Risk maps were generated by overlaying the climate suitability data with the proximity to wetlands and piggeries, and human population density (Fig. 6). Risk maps with historical climate data for January showed that some areas in the northeast, south, and southeast of the state presented a low and medium risk (Fig. 6). The risk decreased in December, February, and March, with some regions around the metropolitan area showing a medium risk in February and March (Fig. 6).

Fig. 6
figure 6

Risk maps for JEV emergence. Historical data vs. 2021–22 data

During the summer of 2022, a larger area was exposed to the risk of JEV emergence during January and March compared to the historical risk (Fig. 6). Areas in the north, centre, and south of the state had high-risk clusters around piggeries locations during January (Fig. 6). The geographic extension and intensity of the risk of JEV emergence decreased during February and increased again in March with areas in the north, centre, south and southeast exposed to medium risk. The months of December 2021 and February 2022 had similar risks to the historical ones (Fig. 6).

Figure 7 shows the LGAs that had confirmed cases of JEV in piggeries and the LGAs that the model identified as high-risk for JEV emergence. The LGAs classified as high-risk with this model were the ones with at least one area of high risk during the period from December 2021 to March 2022. Seven out of eight of the LGAs with confirmed cases fell under the high-risk prediction.

Fig. 7
figure 7

LGAs with confirmed cases of JEV cases detected in piggeries during 2021–22 vs. LGAs with a high risk of JEV emergence determined by the model during the summer season in 2021–22

Sensitivity analysis

A sensitivity analysis was conducted by changing ± 15% and ± 25% of the original weight for each criterion, while the other criteria were proportionally decreased or increased and keeping the sum of the weights equal to one (Table 1). A total of 16 sensitivity analyses were conducted for the historical and 2022 data for January. The outcomes of the sensitivity analyses were measured by counting the changes for each rating (low, medium, and high risk) in the percentage of pixels. The results of the sensitivity analyses with the historical climate data and data from 2022 (Fig. 8) presented some variation in the outcomes in the analysis when changing the weights of proximity to piggeries and wetlands (Fig. 8). However, the high-risk areas only changed in the sensitivity analysis of 2022, while the medium and low presented some changes in the historical data analysis (Fig. 8).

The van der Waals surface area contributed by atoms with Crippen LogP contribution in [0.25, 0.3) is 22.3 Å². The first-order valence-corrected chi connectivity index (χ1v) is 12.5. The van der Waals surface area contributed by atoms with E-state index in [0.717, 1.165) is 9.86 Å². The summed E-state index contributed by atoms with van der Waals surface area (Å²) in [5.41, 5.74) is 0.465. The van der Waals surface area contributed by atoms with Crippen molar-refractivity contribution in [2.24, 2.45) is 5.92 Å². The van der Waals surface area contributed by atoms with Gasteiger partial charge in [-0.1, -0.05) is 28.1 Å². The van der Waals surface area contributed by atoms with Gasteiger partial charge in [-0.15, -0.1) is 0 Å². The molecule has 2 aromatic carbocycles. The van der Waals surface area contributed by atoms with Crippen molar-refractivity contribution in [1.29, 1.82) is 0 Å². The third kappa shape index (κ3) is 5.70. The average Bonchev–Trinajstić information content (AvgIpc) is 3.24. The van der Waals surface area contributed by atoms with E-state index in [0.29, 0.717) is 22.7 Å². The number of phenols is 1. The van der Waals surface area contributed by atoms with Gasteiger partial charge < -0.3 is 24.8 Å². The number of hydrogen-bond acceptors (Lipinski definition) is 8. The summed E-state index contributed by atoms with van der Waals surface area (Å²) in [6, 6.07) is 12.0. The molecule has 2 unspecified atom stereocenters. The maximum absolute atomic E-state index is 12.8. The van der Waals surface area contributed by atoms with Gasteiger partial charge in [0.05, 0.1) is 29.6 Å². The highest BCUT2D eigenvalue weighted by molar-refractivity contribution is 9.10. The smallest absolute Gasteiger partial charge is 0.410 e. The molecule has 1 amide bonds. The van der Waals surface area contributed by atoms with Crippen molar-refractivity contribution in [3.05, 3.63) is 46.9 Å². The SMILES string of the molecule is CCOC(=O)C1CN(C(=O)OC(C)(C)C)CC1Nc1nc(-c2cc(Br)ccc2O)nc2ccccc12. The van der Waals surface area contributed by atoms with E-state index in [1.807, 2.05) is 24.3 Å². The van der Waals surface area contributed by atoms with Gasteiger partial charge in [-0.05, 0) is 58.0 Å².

Fig. 8
figure 8

Sensitivity analysis with historical and 2022 data from January

Figures 9 and 10 are the maps of each sensitivity analysis for the historical data and the 2022 data respectively. The maps with historical data showed that the weights of the proximity to piggeries and wetlands changed the geographic extension of the medium-risk areas, but always within the areas with suitable climate for JEV transmission. The variation in the outcomes is more evident in the 2022 maps, where the weight of the proximity to piggeries and wetlands affects the geographic extension of the high-risk areas (Fig. 10). However, the overall location of the high-risk areas in the north, central, and south regions remain constant.

Fig. 9
figure 9

Sensitivity analysis with historical data from January. SA = sensitivity analysis

Fig. 10
figure 10

Sensitivity analysis with 2022 data from January. SA = sensitivity analysis


In recent years, the modelling of VBDs has advanced, employing spatial and temporal trend analysis to forewarn of potential future vector and disease expansions, particularly within various climate change scenarios [11, 17] GIS has established itself as a vital tool in VBD modelling, facilitating the mapping of areas vulnerable to vector species proliferation and territory expansion, as delineated in various studies [53,54,55].

The synergistic approach of integrating GIS with an AHP analysis has demonstrated substantial efficacy in forecasting disease risk and demarcating high-risk areas [29,30,31,32,33,34,35]. Furthermore, GIS serves as a precise tool in risk mapping, capable of pinpointing risk areas at a micro level, hence proving indispensable in identifying vulnerable localities [53, 54].

The application of GIS goes beyond mapping; it functions as a crucial component of spatial decision support systems, aiding decision-makers in developing informed strategies, especially concerning public health preparedness against emerging infectious diseases [23, 24]. Along these lines, our study conceptualised and executed a GIS-AHP model to discern areas within Victoria, Australia, susceptible to the emergence of JEV. By assimilating historical climate data and recent 2022 data (the year marking the emergence of JEV in Australia), we aspire to contribute a robust tool in the evolving domain of public health preparedness.